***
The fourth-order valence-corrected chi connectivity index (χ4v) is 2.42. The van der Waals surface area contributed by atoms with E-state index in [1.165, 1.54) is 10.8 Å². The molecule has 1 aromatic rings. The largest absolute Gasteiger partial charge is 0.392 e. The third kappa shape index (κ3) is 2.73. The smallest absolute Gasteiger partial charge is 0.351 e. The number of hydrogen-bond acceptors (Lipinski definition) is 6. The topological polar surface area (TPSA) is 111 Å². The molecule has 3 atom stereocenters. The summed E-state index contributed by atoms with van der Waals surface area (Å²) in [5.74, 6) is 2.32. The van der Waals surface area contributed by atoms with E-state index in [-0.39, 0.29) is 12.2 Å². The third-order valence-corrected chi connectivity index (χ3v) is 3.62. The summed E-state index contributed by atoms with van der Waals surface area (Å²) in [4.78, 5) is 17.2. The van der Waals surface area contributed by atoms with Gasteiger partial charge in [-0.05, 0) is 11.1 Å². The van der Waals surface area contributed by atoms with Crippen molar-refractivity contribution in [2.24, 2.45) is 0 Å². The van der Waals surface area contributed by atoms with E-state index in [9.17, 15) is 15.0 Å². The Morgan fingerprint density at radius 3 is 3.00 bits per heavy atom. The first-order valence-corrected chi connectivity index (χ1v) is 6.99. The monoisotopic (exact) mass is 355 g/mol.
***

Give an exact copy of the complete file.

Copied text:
The fourth-order valence-corrected chi connectivity index (χ4v) is 2.42. The van der Waals surface area contributed by atoms with E-state index in [1.165, 1.54) is 10.8 Å². The molecule has 1 aromatic rings. The largest absolute Gasteiger partial charge is 0.392 e. The third kappa shape index (κ3) is 2.73. The smallest absolute Gasteiger partial charge is 0.351 e. The number of hydrogen-bond acceptors (Lipinski definition) is 6. The topological polar surface area (TPSA) is 111 Å². The molecule has 3 atom stereocenters. The summed E-state index contributed by atoms with van der Waals surface area (Å²) in [5.74, 6) is 2.32. The van der Waals surface area contributed by atoms with E-state index in [-0.39, 0.29) is 12.2 Å². The third-order valence-corrected chi connectivity index (χ3v) is 3.62. The summed E-state index contributed by atoms with van der Waals surface area (Å²) in [4.78, 5) is 17.2. The van der Waals surface area contributed by atoms with Gasteiger partial charge in [-0.05, 0) is 11.1 Å². The van der Waals surface area contributed by atoms with Crippen molar-refractivity contribution in [2.24, 2.45) is 0 Å². The van der Waals surface area contributed by atoms with E-state index in [9.17, 15) is 15.0 Å². The Morgan fingerprint density at radius 3 is 3.00 bits per heavy atom. The first-order valence-corrected chi connectivity index (χ1v) is 6.99. The monoisotopic (exact) mass is 355 g/mol.